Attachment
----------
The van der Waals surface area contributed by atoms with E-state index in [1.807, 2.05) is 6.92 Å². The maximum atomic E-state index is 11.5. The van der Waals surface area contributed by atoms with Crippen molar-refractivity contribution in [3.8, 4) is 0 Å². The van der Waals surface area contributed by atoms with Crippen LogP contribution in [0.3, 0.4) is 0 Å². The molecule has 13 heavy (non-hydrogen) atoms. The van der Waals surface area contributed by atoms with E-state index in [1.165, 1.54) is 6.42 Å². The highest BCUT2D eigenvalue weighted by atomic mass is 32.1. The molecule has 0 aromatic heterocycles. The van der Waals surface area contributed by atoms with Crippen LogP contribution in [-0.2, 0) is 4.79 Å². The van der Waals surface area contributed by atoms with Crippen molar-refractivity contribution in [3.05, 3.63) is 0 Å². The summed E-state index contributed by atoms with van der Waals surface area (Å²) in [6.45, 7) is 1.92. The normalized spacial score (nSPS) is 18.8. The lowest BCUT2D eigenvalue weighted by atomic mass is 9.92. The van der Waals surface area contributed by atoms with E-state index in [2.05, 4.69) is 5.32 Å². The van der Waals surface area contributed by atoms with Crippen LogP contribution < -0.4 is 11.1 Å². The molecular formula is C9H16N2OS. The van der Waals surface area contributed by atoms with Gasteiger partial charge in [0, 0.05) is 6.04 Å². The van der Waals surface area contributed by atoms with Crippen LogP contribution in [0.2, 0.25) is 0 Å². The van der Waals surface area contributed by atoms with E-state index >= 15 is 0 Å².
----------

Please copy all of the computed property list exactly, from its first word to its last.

The van der Waals surface area contributed by atoms with E-state index in [1.807, 2.05) is 6.92 Å². The maximum atomic E-state index is 11.5. The van der Waals surface area contributed by atoms with Crippen molar-refractivity contribution in [3.8, 4) is 0 Å². The van der Waals surface area contributed by atoms with Crippen LogP contribution in [0.3, 0.4) is 0 Å². The molecule has 13 heavy (non-hydrogen) atoms. The van der Waals surface area contributed by atoms with E-state index in [1.165, 1.54) is 6.42 Å². The highest BCUT2D eigenvalue weighted by atomic mass is 32.1. The molecule has 0 aromatic heterocycles. The van der Waals surface area contributed by atoms with Crippen LogP contribution in [-0.2, 0) is 4.79 Å². The van der Waals surface area contributed by atoms with Crippen molar-refractivity contribution in [3.05, 3.63) is 0 Å². The summed E-state index contributed by atoms with van der Waals surface area (Å²) in [6.45, 7) is 1.92. The normalized spacial score (nSPS) is 18.8. The lowest BCUT2D eigenvalue weighted by atomic mass is 9.92. The van der Waals surface area contributed by atoms with E-state index in [2.05, 4.69) is 5.32 Å². The van der Waals surface area contributed by atoms with Crippen LogP contribution < -0.4 is 11.1 Å². The molecular formula is C9H16N2OS. The van der Waals surface area contributed by atoms with Gasteiger partial charge in [0, 0.05) is 6.04 Å². The van der Waals surface area contributed by atoms with Crippen LogP contribution in [0.2, 0.25) is 0 Å². The van der Waals surface area contributed by atoms with E-state index >= 15 is 0 Å².